With the exception of Motorhead, which was scored by Glaswegian band Devotone, Dove writes the soundtracks to all her films. Her music attempts to shift the synthetic noise of digitally generated sounds into an altogether warmer, fuzzier register, one that is closer to her visual vocabulary of the hand drawn and computer animated. Just as jazz was used as an easy shorthand to describe action painting, or Steve Reich and Philip Glass found Minimalist sculpture a suitable visual analogue to their compositions, Dove's animations solicit musical analogy as a way of pulling the solipsism of her kinetic drawings into the realm of shared experience and conversation. Like John Cage or Cornelius Cardew's graphic scores, the films describe and give corporeal form to disembodied sound waves.
Film was once regarded as being a bastardized form, because it functions through the mutual interdependence of writing, performance, photography and music. The father of film theory, Rudolf Arnheim, was sceptical about film's dependence on sound after the advent of the talking picture. He felt that it had lost any chance of becoming an art in its own right when words were spoken from the mouths of silver screen matinee idols. In relinquishing its limitations - absence of sound, lack of colour or three-dimensional depth - film had given itself up to the demands of narrative literary conventions. 'Films', Arnheim wrote, 'are still most genuinely effective when they rely on the basic properties of the visual medium.' On the other hand, as Stuart Morgan wrote of criticism's dependence on other art forms, 'we don't despise ballet because it needs music.' Arnheim began to develop his theories during the 1920s and '30s, around the same time artists such as Viking Eggeling, Oskar Fischinger and Len Lye were composing their pioneering abstract animations. Dove's compositions - a contemporary echo of those early 20th-century experiments - find strength in impurity, as if searching for a way to reconcile themselves with the theorist's interest in film's quintessential qualities.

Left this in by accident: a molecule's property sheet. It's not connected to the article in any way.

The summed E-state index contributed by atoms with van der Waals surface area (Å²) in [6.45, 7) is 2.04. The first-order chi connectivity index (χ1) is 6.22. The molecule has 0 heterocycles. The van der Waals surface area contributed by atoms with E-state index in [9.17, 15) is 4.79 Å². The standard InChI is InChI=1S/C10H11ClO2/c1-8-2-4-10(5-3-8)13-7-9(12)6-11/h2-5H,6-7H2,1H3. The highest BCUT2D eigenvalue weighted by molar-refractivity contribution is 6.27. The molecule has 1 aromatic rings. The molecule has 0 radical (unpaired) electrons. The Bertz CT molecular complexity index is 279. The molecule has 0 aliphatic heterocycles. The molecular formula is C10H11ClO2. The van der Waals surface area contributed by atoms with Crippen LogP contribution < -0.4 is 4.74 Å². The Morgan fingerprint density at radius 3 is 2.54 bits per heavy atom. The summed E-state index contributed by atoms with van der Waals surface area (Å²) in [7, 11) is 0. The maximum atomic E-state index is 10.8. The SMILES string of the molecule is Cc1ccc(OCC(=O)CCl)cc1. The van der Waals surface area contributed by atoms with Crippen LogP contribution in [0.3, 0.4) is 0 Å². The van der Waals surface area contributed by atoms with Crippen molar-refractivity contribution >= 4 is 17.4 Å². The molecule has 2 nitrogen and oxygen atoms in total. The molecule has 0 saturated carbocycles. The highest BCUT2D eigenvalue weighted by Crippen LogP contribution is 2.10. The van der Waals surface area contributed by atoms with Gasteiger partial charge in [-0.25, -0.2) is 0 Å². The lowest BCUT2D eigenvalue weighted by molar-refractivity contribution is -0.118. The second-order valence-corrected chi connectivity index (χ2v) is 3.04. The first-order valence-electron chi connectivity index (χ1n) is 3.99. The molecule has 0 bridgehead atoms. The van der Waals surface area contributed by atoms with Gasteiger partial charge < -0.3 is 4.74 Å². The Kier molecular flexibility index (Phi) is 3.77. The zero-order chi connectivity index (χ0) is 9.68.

Arnheim's training was in psychology, studying at the University of Berlin's Psychology Institute under Max Wertheimer and Wolfgang Köhler, who were at that time developing gestalt theory. The department was housed in the old Imperial Palace of the deposed Kaiser Wilhelm II, where clinical tests and experiments were carried out amongst the grand fittings and baroque murals still in place in the old seat of power. It's somewhat tempting to imagine the young Arnheim working amidst the florid statuary, delicate patterning and Prussian splendour of the palace, a magic lantern of static elements combining to form a gestalt landscape of experience in which to study the senses. It's equally tempting to envisage Dove's films quietly playing out in a corner of this laboratory, wired to someone's brain like a cranky electroencephalograph. The scientists observe. They scratch their heads and furrow their brows. Unable, as individuals, to quite decipher its inscrutable results, they are just parts calculating the whole.